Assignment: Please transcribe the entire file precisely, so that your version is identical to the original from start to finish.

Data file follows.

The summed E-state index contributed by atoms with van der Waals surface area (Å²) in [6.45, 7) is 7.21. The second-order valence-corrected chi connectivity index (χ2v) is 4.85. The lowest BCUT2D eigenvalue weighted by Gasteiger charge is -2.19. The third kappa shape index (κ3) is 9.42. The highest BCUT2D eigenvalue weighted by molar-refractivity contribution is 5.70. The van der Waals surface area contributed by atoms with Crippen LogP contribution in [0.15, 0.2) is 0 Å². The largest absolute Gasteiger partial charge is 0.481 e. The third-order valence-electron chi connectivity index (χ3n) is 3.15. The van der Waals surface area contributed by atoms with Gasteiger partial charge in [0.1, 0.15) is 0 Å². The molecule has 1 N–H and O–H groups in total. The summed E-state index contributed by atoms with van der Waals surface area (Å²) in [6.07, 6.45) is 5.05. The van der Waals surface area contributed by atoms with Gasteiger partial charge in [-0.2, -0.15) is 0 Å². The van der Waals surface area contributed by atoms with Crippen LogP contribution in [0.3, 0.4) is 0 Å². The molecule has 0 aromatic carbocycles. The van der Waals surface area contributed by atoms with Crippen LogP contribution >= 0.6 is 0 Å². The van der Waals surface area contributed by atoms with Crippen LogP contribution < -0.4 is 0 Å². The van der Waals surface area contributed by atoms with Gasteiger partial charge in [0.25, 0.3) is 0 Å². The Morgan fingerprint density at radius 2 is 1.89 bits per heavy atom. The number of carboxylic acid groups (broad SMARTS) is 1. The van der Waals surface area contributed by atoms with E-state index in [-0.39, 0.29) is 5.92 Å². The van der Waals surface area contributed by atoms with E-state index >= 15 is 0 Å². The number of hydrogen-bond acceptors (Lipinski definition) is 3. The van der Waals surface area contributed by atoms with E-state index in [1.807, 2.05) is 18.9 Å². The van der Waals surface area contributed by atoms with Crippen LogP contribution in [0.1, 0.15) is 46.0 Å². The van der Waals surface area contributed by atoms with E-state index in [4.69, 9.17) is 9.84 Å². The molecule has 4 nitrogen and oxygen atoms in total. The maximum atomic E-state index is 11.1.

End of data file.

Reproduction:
The summed E-state index contributed by atoms with van der Waals surface area (Å²) in [6.45, 7) is 7.21. The second-order valence-corrected chi connectivity index (χ2v) is 4.85. The lowest BCUT2D eigenvalue weighted by Gasteiger charge is -2.19. The third kappa shape index (κ3) is 9.42. The highest BCUT2D eigenvalue weighted by molar-refractivity contribution is 5.70. The van der Waals surface area contributed by atoms with Crippen LogP contribution in [0.15, 0.2) is 0 Å². The largest absolute Gasteiger partial charge is 0.481 e. The third-order valence-electron chi connectivity index (χ3n) is 3.15. The van der Waals surface area contributed by atoms with Gasteiger partial charge in [0.1, 0.15) is 0 Å². The molecule has 1 N–H and O–H groups in total. The summed E-state index contributed by atoms with van der Waals surface area (Å²) in [6.07, 6.45) is 5.05. The van der Waals surface area contributed by atoms with Gasteiger partial charge in [-0.2, -0.15) is 0 Å². The van der Waals surface area contributed by atoms with Crippen LogP contribution in [0.3, 0.4) is 0 Å². The molecule has 0 aromatic carbocycles. The van der Waals surface area contributed by atoms with Crippen LogP contribution >= 0.6 is 0 Å². The van der Waals surface area contributed by atoms with Crippen LogP contribution < -0.4 is 0 Å². The van der Waals surface area contributed by atoms with Gasteiger partial charge in [0.25, 0.3) is 0 Å². The Morgan fingerprint density at radius 2 is 1.89 bits per heavy atom. The number of carboxylic acid groups (broad SMARTS) is 1. The van der Waals surface area contributed by atoms with E-state index in [-0.39, 0.29) is 5.92 Å². The van der Waals surface area contributed by atoms with E-state index >= 15 is 0 Å². The number of hydrogen-bond acceptors (Lipinski definition) is 3. The van der Waals surface area contributed by atoms with E-state index in [1.807, 2.05) is 18.9 Å². The van der Waals surface area contributed by atoms with Crippen LogP contribution in [0.1, 0.15) is 46.0 Å². The van der Waals surface area contributed by atoms with E-state index in [4.69, 9.17) is 9.84 Å². The molecule has 4 nitrogen and oxygen atoms in total. The maximum atomic E-state index is 11.1.